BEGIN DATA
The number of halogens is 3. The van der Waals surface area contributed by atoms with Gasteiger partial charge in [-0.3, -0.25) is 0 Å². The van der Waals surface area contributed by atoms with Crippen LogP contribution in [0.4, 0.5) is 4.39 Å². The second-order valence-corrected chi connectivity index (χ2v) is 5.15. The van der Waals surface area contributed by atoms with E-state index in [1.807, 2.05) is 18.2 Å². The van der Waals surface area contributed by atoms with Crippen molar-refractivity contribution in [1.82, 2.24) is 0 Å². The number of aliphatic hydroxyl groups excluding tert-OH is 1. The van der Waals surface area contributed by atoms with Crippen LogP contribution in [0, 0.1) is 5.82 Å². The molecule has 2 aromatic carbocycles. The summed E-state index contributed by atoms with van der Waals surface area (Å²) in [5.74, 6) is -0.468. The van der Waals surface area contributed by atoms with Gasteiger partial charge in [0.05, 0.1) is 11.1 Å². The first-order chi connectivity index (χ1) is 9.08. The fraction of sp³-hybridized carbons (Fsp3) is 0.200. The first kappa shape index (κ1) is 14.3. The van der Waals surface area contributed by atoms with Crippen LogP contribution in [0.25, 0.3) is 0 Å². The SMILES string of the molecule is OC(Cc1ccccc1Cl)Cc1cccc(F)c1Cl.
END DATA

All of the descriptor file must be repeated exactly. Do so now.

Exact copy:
The number of halogens is 3. The van der Waals surface area contributed by atoms with Gasteiger partial charge in [-0.3, -0.25) is 0 Å². The van der Waals surface area contributed by atoms with Crippen LogP contribution in [0.4, 0.5) is 4.39 Å². The second-order valence-corrected chi connectivity index (χ2v) is 5.15. The van der Waals surface area contributed by atoms with E-state index in [1.807, 2.05) is 18.2 Å². The van der Waals surface area contributed by atoms with Crippen molar-refractivity contribution in [1.82, 2.24) is 0 Å². The number of aliphatic hydroxyl groups excluding tert-OH is 1. The van der Waals surface area contributed by atoms with Crippen LogP contribution in [0, 0.1) is 5.82 Å². The molecule has 2 aromatic carbocycles. The summed E-state index contributed by atoms with van der Waals surface area (Å²) in [5.74, 6) is -0.468. The van der Waals surface area contributed by atoms with Gasteiger partial charge in [0.05, 0.1) is 11.1 Å². The first-order chi connectivity index (χ1) is 9.08. The fraction of sp³-hybridized carbons (Fsp3) is 0.200. The first kappa shape index (κ1) is 14.3. The van der Waals surface area contributed by atoms with Crippen LogP contribution in [0.25, 0.3) is 0 Å². The SMILES string of the molecule is OC(Cc1ccccc1Cl)Cc1cccc(F)c1Cl.